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Logo of nihpaAbout Author manuscriptsSubmit a manuscriptHHS Public Access; Author Manuscript; Accepted for publication in peer reviewed journal;
Clin Lymphoma Myeloma. Author manuscript; available in PMC 2010 December 7.
Published in final edited form as:
PMCID: PMC2998057

Cardiac Involvement with Lymphoma: A Review of the Literature


Current literature suggests that the incidence of cardiac involvement by lymphoma as identified by autopsy varies widely, ranging from 8.7% to 20%. Historically, many cases might have been clinically undetected; however, improved imaging techniques increasingly identify cardiac involvement incidentally. In addition, newer agents resulting in improved cancer therapy outcomes might alter the prevalence and location of metastatic deposits to include more unusual disease sites, including intracardiac locations. We present 2 cases and a review of the literature.

Keywords: Bortezomib, Diffuse large B-cell lymphoma, Metastasis, Mycosis fungoides


Lymphoma deposits represent 13.6% of metastatic tumors to the heart.1 As imaging modalities and treatment options for lymphoma improve, more unusual disease presentations may be observed more frequently. We present 2 cases of cardiac lymphoma metastases in heavily pretreated patients and a review of the literature.

Case 1

A 58-year-old white man presented with a rapidly growing right-sided submandibular swelling. Biopsy and complete staging confirmed stage IIA diffuse large B-cell lymphoma. He commenced combination therapy with R-CHOP (rituximab plus cyclophosphamide/doxorubicin/vincristine/prednisone) for 8 cycles followed by involved-field radiation therapy. Although in complete remission after therapy, the disease-free interval was only 5 months. He developed a cutaneous recurrence within the previous radiation port. He proceeded to RICE (rituximab/ifosfamide/carboplatin/etoposide) therapy for 3 cycles with high-dose therapy and autologous stem cell support. In addition, he received extended-field radiation therapy and subsequent maintenance rituximab. A further local recurrence swiftly ensued, and he was commenced on gemcitabine and rituximab, but pancytopenia prevented optimal timely administration of therapy. He was instead treated with further electron beam radiation therapy. Disease progression occurred locally while the patient received radiation therapy.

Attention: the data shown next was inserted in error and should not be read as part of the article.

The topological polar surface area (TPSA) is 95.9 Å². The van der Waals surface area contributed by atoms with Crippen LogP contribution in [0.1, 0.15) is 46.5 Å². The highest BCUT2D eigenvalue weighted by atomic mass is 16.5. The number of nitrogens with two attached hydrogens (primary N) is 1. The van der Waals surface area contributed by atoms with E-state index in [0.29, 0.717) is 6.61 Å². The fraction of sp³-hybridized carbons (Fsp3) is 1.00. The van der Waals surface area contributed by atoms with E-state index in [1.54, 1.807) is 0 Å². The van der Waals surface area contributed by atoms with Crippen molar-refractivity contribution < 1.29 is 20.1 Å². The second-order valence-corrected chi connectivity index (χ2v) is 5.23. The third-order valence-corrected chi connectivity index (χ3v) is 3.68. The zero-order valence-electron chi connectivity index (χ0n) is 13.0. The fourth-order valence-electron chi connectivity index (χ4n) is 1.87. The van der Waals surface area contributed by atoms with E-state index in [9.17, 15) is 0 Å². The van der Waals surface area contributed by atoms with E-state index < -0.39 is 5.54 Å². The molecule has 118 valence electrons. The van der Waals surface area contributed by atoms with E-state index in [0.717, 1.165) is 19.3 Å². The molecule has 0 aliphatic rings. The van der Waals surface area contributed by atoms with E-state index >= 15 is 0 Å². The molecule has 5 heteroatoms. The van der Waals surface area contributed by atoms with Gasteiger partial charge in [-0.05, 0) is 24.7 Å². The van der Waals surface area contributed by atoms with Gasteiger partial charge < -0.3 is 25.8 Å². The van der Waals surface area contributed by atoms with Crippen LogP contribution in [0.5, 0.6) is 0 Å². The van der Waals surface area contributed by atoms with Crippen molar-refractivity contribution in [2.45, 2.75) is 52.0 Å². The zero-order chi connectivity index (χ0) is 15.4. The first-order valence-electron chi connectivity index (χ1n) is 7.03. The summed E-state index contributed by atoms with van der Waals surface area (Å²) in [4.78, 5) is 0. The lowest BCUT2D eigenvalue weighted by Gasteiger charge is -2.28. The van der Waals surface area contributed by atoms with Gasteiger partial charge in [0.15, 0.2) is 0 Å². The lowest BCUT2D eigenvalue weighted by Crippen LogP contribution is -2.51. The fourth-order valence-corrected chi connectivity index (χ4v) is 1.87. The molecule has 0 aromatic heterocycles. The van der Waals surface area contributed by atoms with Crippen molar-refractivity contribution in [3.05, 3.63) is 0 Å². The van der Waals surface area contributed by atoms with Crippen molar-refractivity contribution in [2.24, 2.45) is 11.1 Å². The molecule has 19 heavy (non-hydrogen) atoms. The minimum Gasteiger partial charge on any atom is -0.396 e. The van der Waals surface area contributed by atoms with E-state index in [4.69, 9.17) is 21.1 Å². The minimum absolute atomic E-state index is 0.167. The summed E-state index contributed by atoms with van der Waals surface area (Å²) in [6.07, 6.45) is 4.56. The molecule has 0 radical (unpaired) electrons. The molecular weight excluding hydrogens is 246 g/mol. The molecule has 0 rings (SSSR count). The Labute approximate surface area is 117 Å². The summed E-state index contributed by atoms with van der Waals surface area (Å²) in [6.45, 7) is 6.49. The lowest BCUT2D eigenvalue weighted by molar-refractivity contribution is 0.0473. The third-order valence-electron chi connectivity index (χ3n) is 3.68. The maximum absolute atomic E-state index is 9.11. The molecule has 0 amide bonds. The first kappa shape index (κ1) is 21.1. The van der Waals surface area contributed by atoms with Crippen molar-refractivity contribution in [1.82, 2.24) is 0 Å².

The patient was referred to the National Cancer Institute (NCI) while awaiting an allogeneic transplantation match from the national donor pool. Staging computed tomography identified a 2.1-cm mass anterior to the submandibular gland and a 2.3-cm left ventricular mass (Figure 1). Echocardiography showed a nonobstructing mass lesion attached to the left ventricle (LV) septum with normal LV function, which was confirmed by cardiac magnetic resonance imaging (MRI). He was enrolled on an institutional review board–approved protocol (NCI 03-C-0096) and received bortezomib and EPOCH (infusional etoposide/vincristine plus doxorubicin/cyclophosphamide/prednisone) chemotherapy with complete resolution of the disease, including the cardiac mass, after 4 cycles of therapy. The patient proceeded to an allogeneic matched-unrelated donor hematopoietic stem cell transplantation. This resulted in a 6-month disease-free interval before recurrent disease was diagnosed. The patient died from his disease 1 month later.

Figure 1
Computed Tomography Images at Initial Review (Left) and After 2 Cycles of Bortezomib/EPOCH Therapy (Right) Demonstrating Complete Resolution of the Left Intraventricular Septal Wall Mass

Case 2

A 58-year-old white man presented with a 20-year history of waxing and waning skin lesions before a mycosis fungoides (MF) diagnosis was established. At this time, he had clinically T3 N3 M0 stage IVa disease. He was initially treated with local therapies and, eventually, whole-body electron beam radiation therapy. Over a 2-year period, local radiation therapy, bexarotene, PUVA (psoralen plus UVA light), interferon, denileukin diftitox, and gemcitabine were attempted.